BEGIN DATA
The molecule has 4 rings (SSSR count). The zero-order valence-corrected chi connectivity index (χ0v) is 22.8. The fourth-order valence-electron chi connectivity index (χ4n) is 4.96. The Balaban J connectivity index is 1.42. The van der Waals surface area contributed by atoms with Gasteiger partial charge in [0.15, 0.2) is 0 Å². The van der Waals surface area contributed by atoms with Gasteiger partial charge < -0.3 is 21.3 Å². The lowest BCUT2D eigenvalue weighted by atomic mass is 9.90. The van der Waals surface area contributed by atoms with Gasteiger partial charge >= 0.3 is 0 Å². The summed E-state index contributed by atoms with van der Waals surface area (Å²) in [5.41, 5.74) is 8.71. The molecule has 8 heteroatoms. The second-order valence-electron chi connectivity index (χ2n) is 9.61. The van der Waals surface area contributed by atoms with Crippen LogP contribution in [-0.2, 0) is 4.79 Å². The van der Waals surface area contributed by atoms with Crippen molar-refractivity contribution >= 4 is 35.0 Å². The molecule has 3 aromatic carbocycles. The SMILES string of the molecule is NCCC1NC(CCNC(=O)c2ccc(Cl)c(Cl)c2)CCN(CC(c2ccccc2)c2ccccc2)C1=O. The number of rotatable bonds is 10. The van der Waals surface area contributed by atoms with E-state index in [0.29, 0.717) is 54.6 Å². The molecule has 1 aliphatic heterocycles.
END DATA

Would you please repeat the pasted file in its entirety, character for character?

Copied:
The molecule has 4 rings (SSSR count). The zero-order valence-corrected chi connectivity index (χ0v) is 22.8. The fourth-order valence-electron chi connectivity index (χ4n) is 4.96. The Balaban J connectivity index is 1.42. The van der Waals surface area contributed by atoms with Gasteiger partial charge in [0.15, 0.2) is 0 Å². The van der Waals surface area contributed by atoms with Gasteiger partial charge < -0.3 is 21.3 Å². The lowest BCUT2D eigenvalue weighted by atomic mass is 9.90. The van der Waals surface area contributed by atoms with Gasteiger partial charge >= 0.3 is 0 Å². The summed E-state index contributed by atoms with van der Waals surface area (Å²) in [5.41, 5.74) is 8.71. The molecule has 8 heteroatoms. The second-order valence-electron chi connectivity index (χ2n) is 9.61. The van der Waals surface area contributed by atoms with Crippen LogP contribution in [-0.2, 0) is 4.79 Å². The van der Waals surface area contributed by atoms with Crippen molar-refractivity contribution >= 4 is 35.0 Å². The molecule has 3 aromatic carbocycles. The SMILES string of the molecule is NCCC1NC(CCNC(=O)c2ccc(Cl)c(Cl)c2)CCN(CC(c2ccccc2)c2ccccc2)C1=O. The number of rotatable bonds is 10. The van der Waals surface area contributed by atoms with E-state index in [0.29, 0.717) is 54.6 Å². The molecule has 1 aliphatic heterocycles.